Canadians have always had a unique relationship with the United States in part because of the huge percentage of trade that flows between the two countries. Due to Canada being the smaller of the two it is more affected by the exchange rate between the two countries than for the US. What this means is that interest rates in Canada are often set more for maintaining a good exchange rate between the two currencies, than it is to meet the internal needs of the country.
This has been especially true in Canada for the past decade, where interest rates have been kept artificially low in order that the exchange rate not rise even more than it has. By keeping interest rates low in Canada, the exchange rate has enabled Canadian goods to remain competitive with their US competitors.
To say it another way, if interest rates had risen in Canada over the past decade as they should have to slow down the huge rise in housing prices that has taken place, then the Canada’s exchange rate with the US would have been substantially higher, and this in turn would have made Canadian products too expensive to sell on the US market.
All this means that Canadians have reacted to the artificially low interest rates by piling on more debt personally than ever in their history. With interest rates so low these past years Canadians should have used the low interest payments to make larger principle payments on their debt, thereby getting out of debt sooner. This would have been the wise course, to pay down their debts, but the temptation to buy more has been too much so sadly, they have chosen the opposite. They have taken an opportunity that only comes along once a generation to instead pile up even more debt.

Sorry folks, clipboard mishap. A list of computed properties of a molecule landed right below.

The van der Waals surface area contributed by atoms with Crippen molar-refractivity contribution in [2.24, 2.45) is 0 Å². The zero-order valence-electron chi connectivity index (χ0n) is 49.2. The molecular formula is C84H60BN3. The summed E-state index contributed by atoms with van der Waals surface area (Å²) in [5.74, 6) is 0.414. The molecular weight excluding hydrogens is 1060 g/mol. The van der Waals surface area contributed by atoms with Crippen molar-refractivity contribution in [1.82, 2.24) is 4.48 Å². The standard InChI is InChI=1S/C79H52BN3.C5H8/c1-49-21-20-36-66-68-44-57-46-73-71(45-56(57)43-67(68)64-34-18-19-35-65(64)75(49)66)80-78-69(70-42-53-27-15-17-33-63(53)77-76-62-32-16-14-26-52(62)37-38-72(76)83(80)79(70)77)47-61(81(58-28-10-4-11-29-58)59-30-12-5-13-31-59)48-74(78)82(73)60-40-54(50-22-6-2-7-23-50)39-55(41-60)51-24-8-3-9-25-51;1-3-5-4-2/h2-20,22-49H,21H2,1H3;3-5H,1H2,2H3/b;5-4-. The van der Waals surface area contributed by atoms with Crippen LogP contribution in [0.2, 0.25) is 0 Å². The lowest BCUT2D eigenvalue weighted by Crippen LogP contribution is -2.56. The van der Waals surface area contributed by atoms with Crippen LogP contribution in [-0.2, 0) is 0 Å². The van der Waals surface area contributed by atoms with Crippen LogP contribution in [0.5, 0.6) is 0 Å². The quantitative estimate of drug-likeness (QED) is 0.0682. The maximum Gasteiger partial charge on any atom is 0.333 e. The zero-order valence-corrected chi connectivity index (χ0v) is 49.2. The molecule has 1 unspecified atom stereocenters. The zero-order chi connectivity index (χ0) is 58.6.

Now as interest rates are rising in the US, Canada will need to follow suit to keep the exchange rates stable, and this will have the opposite effect that it did over the past 10 years. At a time when Canada is overburdened with debt and interest rates should remain low to keep the number of bankruptcies from exploding, the Canadian government will instead be forced to raise interest rates to stop the ruin of their currency. That is unfortunately the only realistic choice that the Canadian government will have over the next few years. They will need to raise interest rates and thereby bury their citizens in debt payments that they will not be able to afford; or, they can keep the rates low and see the currency waste away to nothing so that Canadians find themselves unable to afford to travel or buy items made in other countries. Unfortunately, neither option will be a good one.
Sadly, as interest rates rise over the next 5 years Canadians will see much of their wealth vaporize. Housing is now estimated to be 80% overvalued in comparison to the OECD and so as the prices come down and the payments go up Canadians will find their financial place in the world slipping away.
It is then that the people will blame their government, but that will only be marginally true.
The real blame will lie squarely at their own feet, as it was the individuals that took an unprecedented opportunity to get out debt and instead squandered it on buying things on credit that they didn’t really need.